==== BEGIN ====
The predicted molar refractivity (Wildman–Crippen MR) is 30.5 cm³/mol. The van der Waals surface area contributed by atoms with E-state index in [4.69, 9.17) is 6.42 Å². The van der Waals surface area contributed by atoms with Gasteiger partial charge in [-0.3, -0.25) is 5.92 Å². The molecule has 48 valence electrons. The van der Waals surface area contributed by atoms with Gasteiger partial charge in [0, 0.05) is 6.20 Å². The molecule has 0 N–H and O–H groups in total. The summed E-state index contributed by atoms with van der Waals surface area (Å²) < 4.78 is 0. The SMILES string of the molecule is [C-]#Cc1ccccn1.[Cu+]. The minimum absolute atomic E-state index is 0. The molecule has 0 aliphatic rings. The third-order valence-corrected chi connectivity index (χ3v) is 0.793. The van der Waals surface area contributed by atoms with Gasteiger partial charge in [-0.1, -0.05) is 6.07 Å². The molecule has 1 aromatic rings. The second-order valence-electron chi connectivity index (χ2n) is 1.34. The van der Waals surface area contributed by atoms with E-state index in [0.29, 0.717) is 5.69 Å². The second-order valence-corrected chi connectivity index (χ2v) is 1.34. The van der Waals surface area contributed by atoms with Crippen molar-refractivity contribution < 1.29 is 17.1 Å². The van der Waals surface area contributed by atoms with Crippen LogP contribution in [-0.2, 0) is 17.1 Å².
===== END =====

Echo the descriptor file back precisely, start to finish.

The predicted molar refractivity (Wildman–Crippen MR) is 30.5 cm³/mol. The van der Waals surface area contributed by atoms with E-state index in [4.69, 9.17) is 6.42 Å². The van der Waals surface area contributed by atoms with Gasteiger partial charge in [-0.3, -0.25) is 5.92 Å². The molecule has 48 valence electrons. The van der Waals surface area contributed by atoms with Gasteiger partial charge in [0, 0.05) is 6.20 Å². The molecule has 0 N–H and O–H groups in total. The summed E-state index contributed by atoms with van der Waals surface area (Å²) < 4.78 is 0. The SMILES string of the molecule is [C-]#Cc1ccccn1.[Cu+]. The minimum absolute atomic E-state index is 0. The molecule has 0 aliphatic rings. The third-order valence-corrected chi connectivity index (χ3v) is 0.793. The van der Waals surface area contributed by atoms with Gasteiger partial charge in [-0.1, -0.05) is 6.07 Å². The molecule has 1 aromatic rings. The second-order valence-electron chi connectivity index (χ2n) is 1.34. The van der Waals surface area contributed by atoms with E-state index in [0.29, 0.717) is 5.69 Å². The second-order valence-corrected chi connectivity index (χ2v) is 1.34. The van der Waals surface area contributed by atoms with Crippen molar-refractivity contribution < 1.29 is 17.1 Å². The van der Waals surface area contributed by atoms with Crippen LogP contribution in [-0.2, 0) is 17.1 Å².